In Ohio, child custody arrangements are not necessarily set in stone. In fact, they can often be modified or changed as needed. For instance, if there is a shared-parenting decree and both parents agree as to a specific modification, a court will typically approve the change unless it is not in the child's best interests.
According to some estimates, student loan debt in the U.S. now stands at $1.3 trillion - and growing. With such large amounts of crushing debt hanging over their heads, it is no wonder why many college students and recent graduates feel like they may never get ahead. However, for some, relief may be available through bankruptcy.
Many Ohio residents are also horse owners and have poured a great deal of time, energy and money into their beloved equines. Handling these animals within estate planning can be a challenge, as horses have very specific needs that often cannot be properly addressed by those who are unfamiliar with their care. The best way to ensure a long and happy life for these animals is to create a comprehensive estate planning solution.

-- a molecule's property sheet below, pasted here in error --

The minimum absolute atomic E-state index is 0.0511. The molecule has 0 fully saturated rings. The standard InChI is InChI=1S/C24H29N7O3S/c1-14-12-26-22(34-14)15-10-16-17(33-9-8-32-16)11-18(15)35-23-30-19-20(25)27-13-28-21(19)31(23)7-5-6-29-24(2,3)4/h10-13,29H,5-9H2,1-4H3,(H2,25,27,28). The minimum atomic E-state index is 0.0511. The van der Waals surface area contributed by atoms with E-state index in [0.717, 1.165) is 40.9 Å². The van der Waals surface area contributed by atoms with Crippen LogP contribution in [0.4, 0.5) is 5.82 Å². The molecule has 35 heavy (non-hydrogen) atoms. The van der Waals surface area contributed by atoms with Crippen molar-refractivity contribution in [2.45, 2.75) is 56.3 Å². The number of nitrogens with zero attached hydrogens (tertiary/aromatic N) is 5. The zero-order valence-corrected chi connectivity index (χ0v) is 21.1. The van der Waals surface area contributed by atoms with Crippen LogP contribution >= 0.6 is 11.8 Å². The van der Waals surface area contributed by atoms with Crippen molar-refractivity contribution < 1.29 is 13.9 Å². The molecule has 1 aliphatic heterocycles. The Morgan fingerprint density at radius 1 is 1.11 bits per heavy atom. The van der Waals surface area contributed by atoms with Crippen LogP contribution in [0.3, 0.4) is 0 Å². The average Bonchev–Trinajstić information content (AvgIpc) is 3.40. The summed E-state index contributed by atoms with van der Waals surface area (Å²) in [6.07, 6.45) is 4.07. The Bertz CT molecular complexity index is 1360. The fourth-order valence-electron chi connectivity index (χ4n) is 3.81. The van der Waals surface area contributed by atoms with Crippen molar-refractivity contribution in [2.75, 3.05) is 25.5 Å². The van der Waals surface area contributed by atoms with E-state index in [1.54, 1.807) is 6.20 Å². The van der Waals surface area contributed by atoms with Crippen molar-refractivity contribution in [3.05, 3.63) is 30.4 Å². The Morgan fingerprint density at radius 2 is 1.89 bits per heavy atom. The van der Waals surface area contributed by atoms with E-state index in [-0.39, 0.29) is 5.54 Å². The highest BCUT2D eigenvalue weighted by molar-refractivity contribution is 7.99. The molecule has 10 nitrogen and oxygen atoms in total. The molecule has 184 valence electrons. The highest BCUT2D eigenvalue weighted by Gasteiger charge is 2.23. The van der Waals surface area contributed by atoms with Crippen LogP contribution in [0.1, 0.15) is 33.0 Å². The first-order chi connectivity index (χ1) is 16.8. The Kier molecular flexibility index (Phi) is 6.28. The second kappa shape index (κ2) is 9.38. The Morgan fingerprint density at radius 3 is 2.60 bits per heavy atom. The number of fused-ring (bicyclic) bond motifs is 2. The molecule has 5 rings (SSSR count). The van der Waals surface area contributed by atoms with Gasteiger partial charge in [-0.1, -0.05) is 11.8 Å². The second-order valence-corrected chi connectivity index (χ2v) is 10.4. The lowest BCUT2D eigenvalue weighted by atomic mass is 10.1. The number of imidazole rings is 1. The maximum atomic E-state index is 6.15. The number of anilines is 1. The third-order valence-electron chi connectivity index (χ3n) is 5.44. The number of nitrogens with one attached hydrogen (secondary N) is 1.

In Ohio, a parent cannot just pick and move to another state with a child in tow if that child is subject to a shared-parenting arrangement - unless, of course, he or she gets consent from the other parent or approval from the court.
Each and every Ohio family has a unique set of needs when it comes to creating an estate plan. Passing down accumulated wealth to one's children is a common estate planning theme. However, there are cases in which all of a couple's children are already doing well for themselves, and where the focus can turn to the next generation. Retirement trusts are an excellent option for families who are looking for ways to pass wealth down to grandchildren.